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What is Permaculture?

community, energy, food, garden, nature

By Natasha Stafford, permaculturalist, Albury

Permaculture is a concept often relegated to the ‘alternative’ area of agriculture. It is thought of as a concept used to apply to some third world country, irrelevant to modern systems.

Nothing could be further from the truth. The term ‘permaculture’ or ‘permanent agriculture’ was originally coined by William Mollison, who, with David Holmgren developed a way of looking at farming the earth based on the vast knowledge from ancient (and not so ancient) agrarian cultures outside the west.

These cultures, which had developed with the natural world (rather than upon it) took all of their cues to produce food and materials from the earth from the cycles and patterns of it. The wind, water, waves and sunlight determined how they manipulated their world through the seasons. They needed to gain most benefit from least effort, as every calorie of energy expended needed to reap more than that in produce. This is pure sustainability. It is the original economy.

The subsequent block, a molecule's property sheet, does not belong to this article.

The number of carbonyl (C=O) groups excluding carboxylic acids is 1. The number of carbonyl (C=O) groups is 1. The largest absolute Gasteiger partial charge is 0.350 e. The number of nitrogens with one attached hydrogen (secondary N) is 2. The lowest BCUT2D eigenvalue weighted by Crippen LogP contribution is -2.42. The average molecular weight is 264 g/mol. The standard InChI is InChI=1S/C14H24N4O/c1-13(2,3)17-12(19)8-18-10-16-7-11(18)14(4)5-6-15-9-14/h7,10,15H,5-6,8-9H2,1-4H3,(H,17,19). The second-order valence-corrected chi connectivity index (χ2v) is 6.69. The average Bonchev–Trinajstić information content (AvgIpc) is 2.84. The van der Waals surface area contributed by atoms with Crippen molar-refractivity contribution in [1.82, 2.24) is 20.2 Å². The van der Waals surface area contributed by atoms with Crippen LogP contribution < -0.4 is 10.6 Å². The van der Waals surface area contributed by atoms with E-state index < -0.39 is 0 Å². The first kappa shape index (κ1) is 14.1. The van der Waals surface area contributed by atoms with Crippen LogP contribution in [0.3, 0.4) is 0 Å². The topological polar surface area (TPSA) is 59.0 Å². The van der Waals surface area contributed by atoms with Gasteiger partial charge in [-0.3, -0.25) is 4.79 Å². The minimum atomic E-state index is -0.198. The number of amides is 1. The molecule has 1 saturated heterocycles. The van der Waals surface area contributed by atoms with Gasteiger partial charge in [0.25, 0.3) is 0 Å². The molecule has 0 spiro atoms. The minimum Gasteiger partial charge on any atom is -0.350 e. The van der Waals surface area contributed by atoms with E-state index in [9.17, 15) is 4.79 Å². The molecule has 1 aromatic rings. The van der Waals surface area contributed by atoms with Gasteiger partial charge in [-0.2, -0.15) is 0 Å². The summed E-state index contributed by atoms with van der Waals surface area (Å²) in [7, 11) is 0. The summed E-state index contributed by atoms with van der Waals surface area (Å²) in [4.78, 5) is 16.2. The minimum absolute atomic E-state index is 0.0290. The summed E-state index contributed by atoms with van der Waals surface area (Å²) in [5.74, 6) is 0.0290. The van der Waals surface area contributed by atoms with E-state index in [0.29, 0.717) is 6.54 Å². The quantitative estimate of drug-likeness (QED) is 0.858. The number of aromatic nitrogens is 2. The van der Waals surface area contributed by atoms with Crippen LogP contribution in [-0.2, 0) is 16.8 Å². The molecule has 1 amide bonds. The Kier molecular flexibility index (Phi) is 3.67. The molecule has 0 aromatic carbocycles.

Mollison and Holmgren observed and collated both the active and the remnant ideas and devised an overall concept which is easy to understand and apply in a western context with the advantage of western technology. It was developed in the 1970s and published as Permaculture One and Permaculture Two. From this they spread the word by teaching and later produced further books elaborating on the idea.

The concept has far reaching applications from growing a garden in a pot on a porch to devising a plan for an entire community. Food production, architecture, energy systems and water management are all included. The concept is intrinsically sustainable and once established, is supported entirely by the natural environment in which it is created. All design takes into account the macro and micro climate and the incredible diversity and extreme nature of the earth’s systems. Because the strength of permaculture is this ability to adapt to change, it is vital knowledge in adjusting to a shifting climate.

The concept of permaculture can be studied in many editions published on the idea. However, because it is, by its very nature, a practical concept, the best way to learn is by taking a course or workshop.  Sessions vary from a few hours to a few months but are more than worth the calorific and financial outlay! Courses are available in the Albury/Wodonga area.